Dr. Ikramul Haq
“The central government’s debt increased at a double-digit pace to Rs. 32.1 trillion by the end of November , an addition of a whopping Rs. 5.7 trillion in just one year, as the Pakistan Tehreek-e-Insaf (PTI) government failed to adequately enhance revenues to meet expenditures”—Shahbaz Rana, Public debt rises to Rs. 32.1tr by Nov end, The Express Tribune, January 9, 2020
The alarming increase in debts under the PTI government highlighted above is reported in the most recent ‘statistical bulletin’ of the State Bank of Pakistan (SBP). Inadequate collection of revenues—tax and non-tax—and unprecedented rise in current expenditure has been discussed frequently in these columns. While revenue targets are missed perpetually, rise in expenditure remains unchecked. A report of December 30, 2019 [PTI govt okays Rs. 11 billion for military allowances] reveals that the government has “approved a supplementary budget of Rs11.7 billion to pay for the military’s allowances and allowed duty-free import of cotton to meet local requirements”.
Shockingly, the country’s external loans/liabilities reached Rs. 10.598 trillion on November 30, 2019 as per SBP data. On one hand, the government wants export-led growth and on the other Federal Board of Revenue [FBR] is allegedly not issuing bona fide refunds to exporters. In the face of huge shortage of cotton bails [around 5 million], Economic Coordination Committee [ECC] decided to “withdraw the 3% regulatory duty, 2% additional customs duty and 5% sales tax on imported cotton from January 15, 2020”.
What a tragedy that farmers are neither trained nor financed to produce quality cotton that we once used to export after meeting the local demand! Indeed we have failed to create exportable surplus in agricultural sector, increase productivity and quality, reduce costs and establish agro-based industries capable of meeting local demands and produce value-added exportable commodities.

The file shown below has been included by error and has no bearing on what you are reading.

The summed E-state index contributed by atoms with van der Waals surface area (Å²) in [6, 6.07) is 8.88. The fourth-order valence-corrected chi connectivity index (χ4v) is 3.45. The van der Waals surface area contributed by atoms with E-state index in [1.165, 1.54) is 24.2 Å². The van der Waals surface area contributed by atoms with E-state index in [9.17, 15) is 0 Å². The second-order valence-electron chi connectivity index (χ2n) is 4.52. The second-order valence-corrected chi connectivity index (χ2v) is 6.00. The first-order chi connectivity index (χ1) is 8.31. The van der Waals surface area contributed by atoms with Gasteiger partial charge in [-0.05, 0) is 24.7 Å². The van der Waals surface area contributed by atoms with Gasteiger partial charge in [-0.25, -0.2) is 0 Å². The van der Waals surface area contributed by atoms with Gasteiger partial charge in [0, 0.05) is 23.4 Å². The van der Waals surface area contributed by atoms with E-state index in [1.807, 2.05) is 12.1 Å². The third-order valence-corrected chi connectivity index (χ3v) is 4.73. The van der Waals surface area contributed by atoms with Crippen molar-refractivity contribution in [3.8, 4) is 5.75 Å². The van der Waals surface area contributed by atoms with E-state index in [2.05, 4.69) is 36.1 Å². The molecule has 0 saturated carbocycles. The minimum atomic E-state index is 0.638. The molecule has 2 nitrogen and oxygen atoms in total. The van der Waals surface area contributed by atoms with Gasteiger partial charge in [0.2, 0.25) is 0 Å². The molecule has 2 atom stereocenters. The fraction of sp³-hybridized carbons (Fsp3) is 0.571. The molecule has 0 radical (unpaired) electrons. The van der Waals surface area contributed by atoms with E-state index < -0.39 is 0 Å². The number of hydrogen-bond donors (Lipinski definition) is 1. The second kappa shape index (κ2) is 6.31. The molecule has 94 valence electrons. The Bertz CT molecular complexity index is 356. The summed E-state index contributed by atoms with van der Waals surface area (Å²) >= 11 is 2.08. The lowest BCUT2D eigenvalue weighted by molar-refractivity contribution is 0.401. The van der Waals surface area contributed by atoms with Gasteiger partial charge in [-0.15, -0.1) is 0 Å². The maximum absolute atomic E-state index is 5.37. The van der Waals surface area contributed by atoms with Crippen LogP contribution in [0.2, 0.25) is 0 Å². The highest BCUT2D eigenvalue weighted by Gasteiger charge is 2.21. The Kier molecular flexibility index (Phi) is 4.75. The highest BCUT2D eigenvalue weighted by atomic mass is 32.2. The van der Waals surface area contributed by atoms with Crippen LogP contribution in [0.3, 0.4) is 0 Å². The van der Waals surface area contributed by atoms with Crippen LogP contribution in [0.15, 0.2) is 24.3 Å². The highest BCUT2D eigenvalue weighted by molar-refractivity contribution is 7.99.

FBR refutes blame for shortfall of Rs. 287 billion against target for the first half of the current fiscal year—claims it is due to $6 billion import contractions. So, FBR admitted its main collection is import-based! For falls in imports and not rise in exports, economic team is jubilant to have achieved “extraordinary” improvement in trade deficit, narrowed to $11.6 billion showing 30% decrease!
Success on one front [reduction in current account deficit] has resulted in failure on other the other [widening of fiscal deficit]—a vicious circle for an economy, suffering from stagflation!! According to figures released by Pakistan Bureau of Statistics on January 6, 2020, exports registered negative growth both on yearly and monthly bases—cumulative growth from July-December 2019 is down by 3.2%. Exports reverted to about $2 billion a month after briefly remaining slightly over this figure—a threshold we have not been able to cross since long. Thus, PTI Government will surely miss the annual export target for the second consecutive year.
If imports fall further for remaining six months of FY20, its negative impact for FBR will increase substantially—fiscal deficit may exceed Rs. 3.5 trillion. The consequences of IMF’s prescriptions are obvious: currency devaluation, austerity, high interest rate and rising cost of utilities etc—all destroying business growth, increasing unemployment besides more costly loans for State and substantial fall in GDP growth. The bottom line: the country is being pushed into deeper debt trap and after some time microeconomic instability will resurface.
Donors/lenders keep on focusing on levying more oppressive, anti-growth taxes that also make lives of poor more miserable, but keep mum over ever-expanding expenses, bulk of which is totally avoidable as it funds monstrous government machinery that is inefficient, corrupt [not even sparing money meant for the needy under Benazir Income Support Programme], change-resistant and hooked on unprecedented perquisites!